The uncertainty surrounding these two sectors can be highlighted in two ways:

  1. Year-to-date performance
  2. Beta jumps
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Year-to-date these two typically defensive sectors have underperformed the S&P 500 and the Vanguard Real Estate ETF (VNQ) by a wide margin. BINASTNV Index represents Single-Tenant REITs, and BIHLCRNP Index represents Health Care REITs:

relative returns(Source: Bloomberg)

Beta Jumps

Noting that Betas over short time periods have larger errors, we think it is still instructive to examine them. We are comparing year-to-date 2020 through April 9, with the same time period during 2019, to see the change in each sub-sectors beta. The 2019 Beta’s appear abnormally low, even for this low beta sector, which typically runs around 0.4. The 2020 betas have made an enormous jump from the 2019 levels:

Sub-Sector Ticker YTD 2020 Beta YTD 2019 Beta
Single Tenant BINASTNV 1.28 0.11
Health Care BIHLCRNP 1.29 0.22

(Source: Author estimates, Bloomberg)


The narrative surrounding REITs is one of low risk and dependable dividends. The low risk can be quantified in terms of beta and has been true, at lease during the last five calendar years. However, REITs have underperformed during 2020 and the uncertainty related to the Coronavirus Black Swan has caused a REIT beta jump. Mr. Market has spoken, and he now considers REITs to be the riskiest equity sector of all. Further, the typically defensive sub-sectors of Health Care and Triple-nets have underperformed both the S&P 500 and a REIT Index ETF (VNQ), and have had their own beta jumps. Time will tell if Mr. Market is right or wrong. If he is right, there could be a barrage of dividend cuts on deck. If he is wrong, this could prove to be a tremendous buying opportunity as REIT betas revert to average levels.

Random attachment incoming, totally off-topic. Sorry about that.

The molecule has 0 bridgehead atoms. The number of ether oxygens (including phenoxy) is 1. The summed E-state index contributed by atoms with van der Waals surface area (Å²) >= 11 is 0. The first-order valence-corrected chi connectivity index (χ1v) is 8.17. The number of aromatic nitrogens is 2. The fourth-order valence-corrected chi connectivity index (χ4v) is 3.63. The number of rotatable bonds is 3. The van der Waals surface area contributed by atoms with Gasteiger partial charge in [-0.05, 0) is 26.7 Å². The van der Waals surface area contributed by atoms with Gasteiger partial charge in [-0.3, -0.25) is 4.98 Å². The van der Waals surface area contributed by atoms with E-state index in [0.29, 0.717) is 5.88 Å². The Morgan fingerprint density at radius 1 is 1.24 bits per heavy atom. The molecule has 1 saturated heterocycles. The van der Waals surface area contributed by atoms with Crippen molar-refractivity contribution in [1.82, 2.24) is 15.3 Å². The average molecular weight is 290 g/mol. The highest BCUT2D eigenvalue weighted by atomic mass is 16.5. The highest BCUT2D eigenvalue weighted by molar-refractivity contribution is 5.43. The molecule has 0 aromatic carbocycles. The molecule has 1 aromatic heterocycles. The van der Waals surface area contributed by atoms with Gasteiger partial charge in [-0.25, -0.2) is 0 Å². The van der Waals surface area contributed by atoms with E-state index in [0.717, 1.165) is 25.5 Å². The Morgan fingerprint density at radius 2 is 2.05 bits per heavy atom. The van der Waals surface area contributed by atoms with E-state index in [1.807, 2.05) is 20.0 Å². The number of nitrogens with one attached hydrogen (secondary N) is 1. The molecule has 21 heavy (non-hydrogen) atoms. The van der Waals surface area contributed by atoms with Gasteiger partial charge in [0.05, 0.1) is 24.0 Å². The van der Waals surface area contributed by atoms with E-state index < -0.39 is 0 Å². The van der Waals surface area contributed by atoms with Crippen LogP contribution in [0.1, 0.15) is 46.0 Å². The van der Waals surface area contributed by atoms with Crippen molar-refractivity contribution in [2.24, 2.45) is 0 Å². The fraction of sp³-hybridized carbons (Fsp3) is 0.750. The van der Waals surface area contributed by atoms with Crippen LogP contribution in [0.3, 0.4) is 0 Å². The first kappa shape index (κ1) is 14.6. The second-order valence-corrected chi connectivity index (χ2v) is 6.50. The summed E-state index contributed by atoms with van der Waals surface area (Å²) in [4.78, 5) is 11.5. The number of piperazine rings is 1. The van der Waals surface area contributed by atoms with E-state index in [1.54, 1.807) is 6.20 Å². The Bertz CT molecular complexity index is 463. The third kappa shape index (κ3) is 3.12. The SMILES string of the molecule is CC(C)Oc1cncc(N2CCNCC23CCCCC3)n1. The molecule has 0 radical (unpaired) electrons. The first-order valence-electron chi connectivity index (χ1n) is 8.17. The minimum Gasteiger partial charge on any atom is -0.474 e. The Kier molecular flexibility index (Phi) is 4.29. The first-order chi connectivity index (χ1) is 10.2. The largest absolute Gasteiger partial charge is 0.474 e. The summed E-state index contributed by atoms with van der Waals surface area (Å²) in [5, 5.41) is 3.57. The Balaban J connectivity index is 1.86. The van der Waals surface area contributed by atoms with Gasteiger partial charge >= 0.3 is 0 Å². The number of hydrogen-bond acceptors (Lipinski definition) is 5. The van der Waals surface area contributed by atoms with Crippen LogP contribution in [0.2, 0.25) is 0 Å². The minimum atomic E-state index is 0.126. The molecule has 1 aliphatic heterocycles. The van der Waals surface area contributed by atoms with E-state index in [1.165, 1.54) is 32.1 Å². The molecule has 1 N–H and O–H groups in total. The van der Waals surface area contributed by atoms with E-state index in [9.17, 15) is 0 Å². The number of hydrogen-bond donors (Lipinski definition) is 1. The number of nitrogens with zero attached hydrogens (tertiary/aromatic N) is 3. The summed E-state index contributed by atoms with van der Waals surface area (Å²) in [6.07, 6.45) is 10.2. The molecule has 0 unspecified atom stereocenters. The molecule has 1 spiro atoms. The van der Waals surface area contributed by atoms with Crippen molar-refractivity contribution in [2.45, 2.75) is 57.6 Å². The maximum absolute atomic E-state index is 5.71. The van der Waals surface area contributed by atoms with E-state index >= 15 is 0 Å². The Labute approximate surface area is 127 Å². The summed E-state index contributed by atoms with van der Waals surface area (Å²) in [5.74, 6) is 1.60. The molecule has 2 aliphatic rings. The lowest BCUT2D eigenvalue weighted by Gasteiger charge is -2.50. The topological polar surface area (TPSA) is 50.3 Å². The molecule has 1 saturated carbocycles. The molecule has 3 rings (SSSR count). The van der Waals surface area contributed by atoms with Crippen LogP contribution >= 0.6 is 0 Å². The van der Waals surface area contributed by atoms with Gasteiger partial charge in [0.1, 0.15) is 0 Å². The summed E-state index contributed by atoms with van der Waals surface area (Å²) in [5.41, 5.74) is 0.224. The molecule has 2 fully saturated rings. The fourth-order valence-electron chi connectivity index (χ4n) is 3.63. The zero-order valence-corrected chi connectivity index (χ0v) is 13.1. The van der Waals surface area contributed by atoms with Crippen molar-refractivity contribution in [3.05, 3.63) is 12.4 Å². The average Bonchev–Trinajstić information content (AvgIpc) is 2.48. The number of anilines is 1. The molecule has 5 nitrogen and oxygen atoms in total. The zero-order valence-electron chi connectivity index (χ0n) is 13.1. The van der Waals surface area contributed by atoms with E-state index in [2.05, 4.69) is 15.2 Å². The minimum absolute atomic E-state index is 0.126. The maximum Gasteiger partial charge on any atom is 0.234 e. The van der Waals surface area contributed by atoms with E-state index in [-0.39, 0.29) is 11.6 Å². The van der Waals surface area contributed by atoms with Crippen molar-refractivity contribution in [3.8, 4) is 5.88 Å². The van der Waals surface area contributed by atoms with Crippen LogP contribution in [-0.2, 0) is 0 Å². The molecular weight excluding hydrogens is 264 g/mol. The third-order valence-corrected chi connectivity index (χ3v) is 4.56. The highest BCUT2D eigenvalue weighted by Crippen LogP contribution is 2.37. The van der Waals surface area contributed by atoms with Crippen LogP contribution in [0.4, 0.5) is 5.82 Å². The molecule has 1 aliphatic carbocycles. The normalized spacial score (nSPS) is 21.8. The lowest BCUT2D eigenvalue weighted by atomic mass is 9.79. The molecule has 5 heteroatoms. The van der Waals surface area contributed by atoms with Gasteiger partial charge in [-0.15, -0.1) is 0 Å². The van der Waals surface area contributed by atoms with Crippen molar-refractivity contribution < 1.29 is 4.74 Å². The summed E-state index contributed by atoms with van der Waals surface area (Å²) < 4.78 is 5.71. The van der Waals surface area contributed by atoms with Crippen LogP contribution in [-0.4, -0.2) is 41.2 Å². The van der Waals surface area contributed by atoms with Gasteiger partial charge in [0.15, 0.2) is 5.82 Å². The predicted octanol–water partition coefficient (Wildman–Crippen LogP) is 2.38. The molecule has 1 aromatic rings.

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Disclosure: I/we have no positions in any stocks mentioned, and no plans to initiate any positions within the next 72 hours. I wrote this article myself, and it expresses my own opinions. I am not receiving compensation for it (other than from Seeking Alpha). I have no business relationship with any company whose stock is mentioned in this article.

Additional disclosure: Please note, this article is meant to identify an idea for further research and analysis and should not be taken as a recommendation to invest. It is intended only to provide information to interested parties. This research is based on current public information that we consider reliable, but we do not represent it is accurate or complete, and it should not be relied on as such. This research is not an offer to sell or the solicitation of an offer to buy any security in any jurisdiction where such an offer or solicitation would be illegal. It does not constitute a personal recommendation or consider the particular investment objectives, financial situations, or needs of individual clients. Individuals should consider whether any advice or recommendation in this research is suitable for their particular circumstances and, if appropriate, seek professional advice. The price and value of investments referred to in this research and the income from them may fluctuate. Past performance is not a guide to future performance, future returns are not guaranteed, and a loss of original capital may occur. All expressions of opinion reflect the judgment of the author, which does not assume any duty to update any of the information. Any positive comments made by others should not be construed as an endorsement of the author’s abilities to act as an investment advisor.